Text description provided by the architects. This project is a new house on a site by the sea in Wexford. The site is located on a headland, Baginbun Head, a protected scenic amenity area. It contains a Norman wall and is bounded on 3 sides by cliffs and sea. The challenge was to deal with the potentially conflicting objectives of creating a home that was sensitive to this beautiful landscape and that also made the most of it. The form of the house is a simple L shape. This is a response to function, the path of the sun through the day and to the wind.
The living accommodation is located in one wing, which is dual aspect and avails of the east west orientation. The bedroom accommodation is located in the other wing and avails of the north south orientation. The entrance and services are located in the intersection of the two wings. This square intersection has a low ceiling height to enable a roof terrace, positioned above. This is open to the sky and concealed within the roof profile.
The building is kept low and the L shape plan is rotated to avoid the prevailing winds, regularly wild, from the sea to the west. The two wings protect and shelter a south facing garden which completes the square. 3 external covered spaces are cut into the L, in the form of niches, of varying depth. The entrance porch is located in a recess on the more public, northern side.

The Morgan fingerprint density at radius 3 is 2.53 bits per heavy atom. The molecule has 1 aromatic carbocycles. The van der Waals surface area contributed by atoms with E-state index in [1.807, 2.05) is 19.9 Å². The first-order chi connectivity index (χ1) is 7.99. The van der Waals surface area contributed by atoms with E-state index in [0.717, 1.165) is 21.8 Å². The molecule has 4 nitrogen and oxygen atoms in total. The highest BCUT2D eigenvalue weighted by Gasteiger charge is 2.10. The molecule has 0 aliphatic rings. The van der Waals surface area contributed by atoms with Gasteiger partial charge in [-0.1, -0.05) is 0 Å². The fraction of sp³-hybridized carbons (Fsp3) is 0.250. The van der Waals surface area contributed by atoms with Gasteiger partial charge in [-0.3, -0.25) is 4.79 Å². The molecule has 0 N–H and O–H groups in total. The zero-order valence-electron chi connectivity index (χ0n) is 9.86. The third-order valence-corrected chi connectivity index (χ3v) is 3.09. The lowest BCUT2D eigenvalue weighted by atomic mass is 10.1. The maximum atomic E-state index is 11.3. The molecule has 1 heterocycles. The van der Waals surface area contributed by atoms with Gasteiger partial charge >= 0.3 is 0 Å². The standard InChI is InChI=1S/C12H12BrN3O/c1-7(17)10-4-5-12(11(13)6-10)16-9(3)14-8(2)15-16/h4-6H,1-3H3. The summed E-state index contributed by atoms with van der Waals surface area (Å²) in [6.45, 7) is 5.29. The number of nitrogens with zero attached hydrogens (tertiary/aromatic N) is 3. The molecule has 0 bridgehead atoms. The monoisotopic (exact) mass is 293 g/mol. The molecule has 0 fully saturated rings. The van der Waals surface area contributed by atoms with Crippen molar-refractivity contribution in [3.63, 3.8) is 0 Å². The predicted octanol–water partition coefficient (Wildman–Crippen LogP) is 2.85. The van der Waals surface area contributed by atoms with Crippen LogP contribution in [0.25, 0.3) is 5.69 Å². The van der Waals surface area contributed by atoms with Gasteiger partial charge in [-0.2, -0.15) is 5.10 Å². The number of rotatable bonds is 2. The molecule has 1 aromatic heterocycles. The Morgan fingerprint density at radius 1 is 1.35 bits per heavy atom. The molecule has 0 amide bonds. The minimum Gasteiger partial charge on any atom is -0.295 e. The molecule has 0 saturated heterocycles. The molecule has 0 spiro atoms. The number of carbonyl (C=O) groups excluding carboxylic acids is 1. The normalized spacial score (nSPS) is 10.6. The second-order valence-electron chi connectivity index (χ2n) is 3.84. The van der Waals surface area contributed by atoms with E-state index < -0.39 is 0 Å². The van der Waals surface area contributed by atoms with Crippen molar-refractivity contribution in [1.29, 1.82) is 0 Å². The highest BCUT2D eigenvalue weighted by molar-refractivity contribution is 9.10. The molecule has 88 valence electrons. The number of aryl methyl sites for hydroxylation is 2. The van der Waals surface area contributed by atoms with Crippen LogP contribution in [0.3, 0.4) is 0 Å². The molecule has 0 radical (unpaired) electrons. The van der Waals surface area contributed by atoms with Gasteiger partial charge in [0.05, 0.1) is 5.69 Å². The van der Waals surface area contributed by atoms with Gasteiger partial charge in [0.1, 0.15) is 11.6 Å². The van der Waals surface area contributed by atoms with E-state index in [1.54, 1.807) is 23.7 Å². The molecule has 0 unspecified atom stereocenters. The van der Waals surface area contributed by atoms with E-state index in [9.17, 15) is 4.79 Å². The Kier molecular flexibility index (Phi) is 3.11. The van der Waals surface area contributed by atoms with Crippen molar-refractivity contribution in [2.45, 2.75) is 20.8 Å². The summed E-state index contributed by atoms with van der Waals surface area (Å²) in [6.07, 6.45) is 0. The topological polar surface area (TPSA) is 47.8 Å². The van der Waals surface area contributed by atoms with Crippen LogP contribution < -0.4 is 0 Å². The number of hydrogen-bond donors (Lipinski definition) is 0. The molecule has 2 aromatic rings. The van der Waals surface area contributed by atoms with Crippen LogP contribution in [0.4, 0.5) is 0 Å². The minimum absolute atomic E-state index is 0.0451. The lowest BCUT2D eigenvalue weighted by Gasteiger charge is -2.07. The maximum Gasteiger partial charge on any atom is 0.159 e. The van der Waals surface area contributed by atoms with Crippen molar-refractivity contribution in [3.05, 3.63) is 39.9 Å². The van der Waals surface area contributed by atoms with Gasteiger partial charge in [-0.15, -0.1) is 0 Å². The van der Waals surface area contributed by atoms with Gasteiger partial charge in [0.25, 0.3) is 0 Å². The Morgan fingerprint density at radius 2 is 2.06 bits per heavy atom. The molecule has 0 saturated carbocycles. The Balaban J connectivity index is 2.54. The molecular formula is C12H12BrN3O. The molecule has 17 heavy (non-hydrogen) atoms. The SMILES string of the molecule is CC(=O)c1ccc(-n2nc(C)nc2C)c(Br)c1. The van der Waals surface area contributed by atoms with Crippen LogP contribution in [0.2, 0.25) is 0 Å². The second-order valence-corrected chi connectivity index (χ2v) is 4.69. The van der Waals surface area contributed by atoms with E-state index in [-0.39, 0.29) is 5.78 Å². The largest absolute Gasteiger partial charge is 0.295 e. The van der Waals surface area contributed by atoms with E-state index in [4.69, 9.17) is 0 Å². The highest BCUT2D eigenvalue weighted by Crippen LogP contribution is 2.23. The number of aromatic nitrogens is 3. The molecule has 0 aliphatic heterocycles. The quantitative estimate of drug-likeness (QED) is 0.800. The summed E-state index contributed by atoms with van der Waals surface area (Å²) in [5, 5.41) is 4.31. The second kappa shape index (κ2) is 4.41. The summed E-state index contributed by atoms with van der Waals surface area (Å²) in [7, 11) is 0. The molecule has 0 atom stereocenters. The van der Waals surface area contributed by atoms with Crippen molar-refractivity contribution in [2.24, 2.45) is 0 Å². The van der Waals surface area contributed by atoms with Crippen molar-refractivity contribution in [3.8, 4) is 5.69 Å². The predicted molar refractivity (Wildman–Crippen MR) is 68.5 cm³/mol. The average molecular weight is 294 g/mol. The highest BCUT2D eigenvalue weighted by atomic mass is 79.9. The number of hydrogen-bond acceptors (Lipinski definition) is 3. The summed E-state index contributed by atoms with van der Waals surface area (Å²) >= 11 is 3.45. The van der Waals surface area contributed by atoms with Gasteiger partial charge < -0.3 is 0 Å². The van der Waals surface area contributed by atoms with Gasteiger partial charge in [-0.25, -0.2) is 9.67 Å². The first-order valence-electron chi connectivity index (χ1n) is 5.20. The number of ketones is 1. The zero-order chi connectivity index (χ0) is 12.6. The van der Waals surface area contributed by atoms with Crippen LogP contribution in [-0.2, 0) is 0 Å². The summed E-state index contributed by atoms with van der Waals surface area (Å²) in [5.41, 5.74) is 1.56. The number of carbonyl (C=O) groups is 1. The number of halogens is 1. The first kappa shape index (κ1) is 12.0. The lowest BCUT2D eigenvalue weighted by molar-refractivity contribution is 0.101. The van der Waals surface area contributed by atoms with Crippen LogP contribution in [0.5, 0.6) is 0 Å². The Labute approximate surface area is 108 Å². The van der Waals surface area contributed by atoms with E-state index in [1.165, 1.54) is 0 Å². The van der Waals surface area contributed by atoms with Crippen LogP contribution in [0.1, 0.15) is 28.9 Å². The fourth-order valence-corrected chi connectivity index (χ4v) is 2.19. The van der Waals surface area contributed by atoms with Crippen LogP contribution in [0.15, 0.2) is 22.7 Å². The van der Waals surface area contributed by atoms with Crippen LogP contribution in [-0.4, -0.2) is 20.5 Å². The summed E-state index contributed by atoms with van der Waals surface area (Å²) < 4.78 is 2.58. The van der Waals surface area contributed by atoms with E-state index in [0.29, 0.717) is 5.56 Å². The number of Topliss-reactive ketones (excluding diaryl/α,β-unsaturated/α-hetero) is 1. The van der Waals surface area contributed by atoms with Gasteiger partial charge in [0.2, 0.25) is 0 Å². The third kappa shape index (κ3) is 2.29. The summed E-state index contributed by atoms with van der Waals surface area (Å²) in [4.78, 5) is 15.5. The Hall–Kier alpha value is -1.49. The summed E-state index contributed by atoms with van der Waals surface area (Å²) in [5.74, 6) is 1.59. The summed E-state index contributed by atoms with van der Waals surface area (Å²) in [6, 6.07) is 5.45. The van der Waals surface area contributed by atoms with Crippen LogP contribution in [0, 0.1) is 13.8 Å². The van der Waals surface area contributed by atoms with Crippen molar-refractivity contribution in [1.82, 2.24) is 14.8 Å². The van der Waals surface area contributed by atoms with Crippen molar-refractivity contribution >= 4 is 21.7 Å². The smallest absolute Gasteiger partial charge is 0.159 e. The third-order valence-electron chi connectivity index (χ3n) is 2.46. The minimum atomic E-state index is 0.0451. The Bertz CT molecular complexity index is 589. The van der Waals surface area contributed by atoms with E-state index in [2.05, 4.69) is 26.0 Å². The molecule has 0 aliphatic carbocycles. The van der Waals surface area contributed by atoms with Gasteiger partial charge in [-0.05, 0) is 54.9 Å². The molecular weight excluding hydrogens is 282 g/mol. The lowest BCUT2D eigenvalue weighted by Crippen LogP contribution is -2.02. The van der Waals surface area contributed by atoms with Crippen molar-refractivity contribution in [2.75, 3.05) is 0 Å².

A south facing terrace opens the bedroom wing to the garden. A long west facing covered porch opens the living room wing to the wonderful landscape and the views of sea and sunset to the west. The building was designed to be energy efficient and cheap to run.
The house is a combination of new and traditional construction technologies. The house is a super insulated air tight prefabricated timber structure, slowly wrapped in a local random rubble, sitting on a polished concrete base. Its layout and detail were guided by the principles of sustainable design. The use of natural light is integral. There are tall ceiling heights and large areas of full-height-glazing and sliding screens located to maximize the solar gain. The east, west and north façades are exceptionally thermally efficient. It was designed with a marsh grass roof to increase thermal efficiency and link it with the ground.